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Following the quake in Japan, Nissan announced that its goal is not "becoming a [zero-emissions] car provider, but a creator of ZE society by taking a comprehensive ZE approach." To that end, Nissan unveiled its Leaf-to-home electricity system. And it's not stopping there.

Teaming up with Mitsubishi, Nissan aims to standardize a device that enables electric vehicles to supply power to households. This could be an auspicious partnership, as the unification of standards by two of Japan's leading electric vehicle manufacturers will likely lead to a nationwide standard, reports Yomiuri Online.

Currently, Nissan's Leaf-to-home setup is incompatible with the system that Mitsubishi's electric i-MiEV uses. The same holds true for Mitsubishi's recently unveiled vehicle-to-home system. However, with both automakers teaming up to develop a unified standard, one of the two systems will likely be modified in the near future. Both Nissan's and Mitsubishi's vehicle-to-home systems are slated to launch in Japan by the end of 2011.


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      • 3 Years Ago
      There is a way to get rid of the paint shop all together by using carbon fiber reinforced composites. I think it was Amory Lovins who was explaining it. Supposed to be much cheaper.
      porosavuporo
      • 3 Years Ago
      This is how you create standards, by doing stuff - from the same guys that brought you a real Level 3 charging standard.
      Jiminy StAck
      • 2 Years Ago
      ECgrid is working to make the standards and show the value of V2G also read V2G-101.com for the best info.
      Doug
      • 3 Years Ago
      This is a good idea. They should try to future proof it to be compatible with a larger V2G (vehicle to grid) capability and even V2V (vehicle to vehicle). I don't see using true V2G any time soon since the cycle life of the batteries is too valuable. But V2H (vehicle to home) for backup power, and V2V to help out a fellow EV, are occasional emergency situations where the value of the use case outweighs the cost of battery degradation.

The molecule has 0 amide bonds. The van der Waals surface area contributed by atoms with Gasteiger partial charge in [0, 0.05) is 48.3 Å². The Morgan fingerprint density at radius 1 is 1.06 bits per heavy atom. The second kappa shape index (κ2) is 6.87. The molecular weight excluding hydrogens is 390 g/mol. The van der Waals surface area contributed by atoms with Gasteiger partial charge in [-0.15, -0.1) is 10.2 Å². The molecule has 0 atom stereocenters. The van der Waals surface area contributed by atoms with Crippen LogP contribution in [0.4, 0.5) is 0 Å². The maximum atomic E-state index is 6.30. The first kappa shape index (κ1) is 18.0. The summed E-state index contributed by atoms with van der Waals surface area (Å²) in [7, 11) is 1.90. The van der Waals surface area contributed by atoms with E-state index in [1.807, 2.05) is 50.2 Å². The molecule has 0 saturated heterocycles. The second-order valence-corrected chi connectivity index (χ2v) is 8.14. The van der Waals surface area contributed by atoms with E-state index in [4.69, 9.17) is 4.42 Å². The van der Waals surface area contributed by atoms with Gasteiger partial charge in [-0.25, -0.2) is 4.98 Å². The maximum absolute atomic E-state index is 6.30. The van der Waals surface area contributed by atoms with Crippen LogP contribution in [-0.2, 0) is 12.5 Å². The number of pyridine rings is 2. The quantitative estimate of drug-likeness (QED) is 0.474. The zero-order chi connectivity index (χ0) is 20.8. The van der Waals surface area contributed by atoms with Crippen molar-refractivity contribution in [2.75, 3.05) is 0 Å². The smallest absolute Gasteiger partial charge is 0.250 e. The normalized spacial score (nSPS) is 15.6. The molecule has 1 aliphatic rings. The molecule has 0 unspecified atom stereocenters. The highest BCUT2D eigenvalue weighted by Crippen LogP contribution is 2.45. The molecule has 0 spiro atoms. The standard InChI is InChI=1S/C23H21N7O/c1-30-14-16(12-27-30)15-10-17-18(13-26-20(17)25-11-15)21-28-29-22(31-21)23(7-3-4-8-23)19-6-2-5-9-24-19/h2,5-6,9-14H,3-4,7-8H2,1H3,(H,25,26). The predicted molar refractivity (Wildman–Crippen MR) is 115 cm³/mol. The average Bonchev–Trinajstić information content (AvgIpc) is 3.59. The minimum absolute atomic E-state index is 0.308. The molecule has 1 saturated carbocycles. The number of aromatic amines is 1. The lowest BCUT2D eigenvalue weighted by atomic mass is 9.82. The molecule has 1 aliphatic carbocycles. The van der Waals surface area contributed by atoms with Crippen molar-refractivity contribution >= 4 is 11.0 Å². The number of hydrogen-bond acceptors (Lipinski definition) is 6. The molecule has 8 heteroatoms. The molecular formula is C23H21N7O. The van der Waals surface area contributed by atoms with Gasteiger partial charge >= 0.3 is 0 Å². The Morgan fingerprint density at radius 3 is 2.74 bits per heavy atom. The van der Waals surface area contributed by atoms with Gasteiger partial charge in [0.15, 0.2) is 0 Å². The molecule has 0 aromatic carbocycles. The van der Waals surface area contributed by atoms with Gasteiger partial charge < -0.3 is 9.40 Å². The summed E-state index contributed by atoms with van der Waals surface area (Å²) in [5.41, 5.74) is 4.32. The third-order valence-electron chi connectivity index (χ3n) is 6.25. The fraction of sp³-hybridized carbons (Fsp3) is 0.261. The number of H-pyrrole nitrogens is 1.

Jim McL
      • 3 Years Ago
      ACP has also been working on V2G for years, with many University research partners. But no corporation will set a national standard much less a global one, any more than Chademo will ever be a global standard. Not even SAE will be able to set the V2G standard on their own, because SAE doesn't know the power generation or grid distribution industries. And the grid stability issues vary between countries. The IEEE collaboration with SAE will set the standard in the US, and perhaps ISO will adopt a variation for Europe. Usually the rest of the world follows either SAE or ISO. Sometimes SAE and ISO have mirror image standards. One might get a little ahead of the other, then by the next version, they are synchronized again. It depends on where the next breakthrough occurs. If it happens in the US, then the SAE standard might get ahead of ISO for six months or so. But all this work is good, and everything that the Asian corporations come up with will likely be considered for one aspect or another of the IEEE / SAE or ISO standards eventually. Everyone has something to contribute. And everyone has something to gain from the other guys. Does anyone know of an international standards body for Asia? I see national regulations in Asia of course, but I have not heard of an international automotive (like SAE) or electrical (like IEEE) standards body in Asia yet. Maybe that is why there are videos of exploding natural gas powered buses in South Korea, and EV fires in China.
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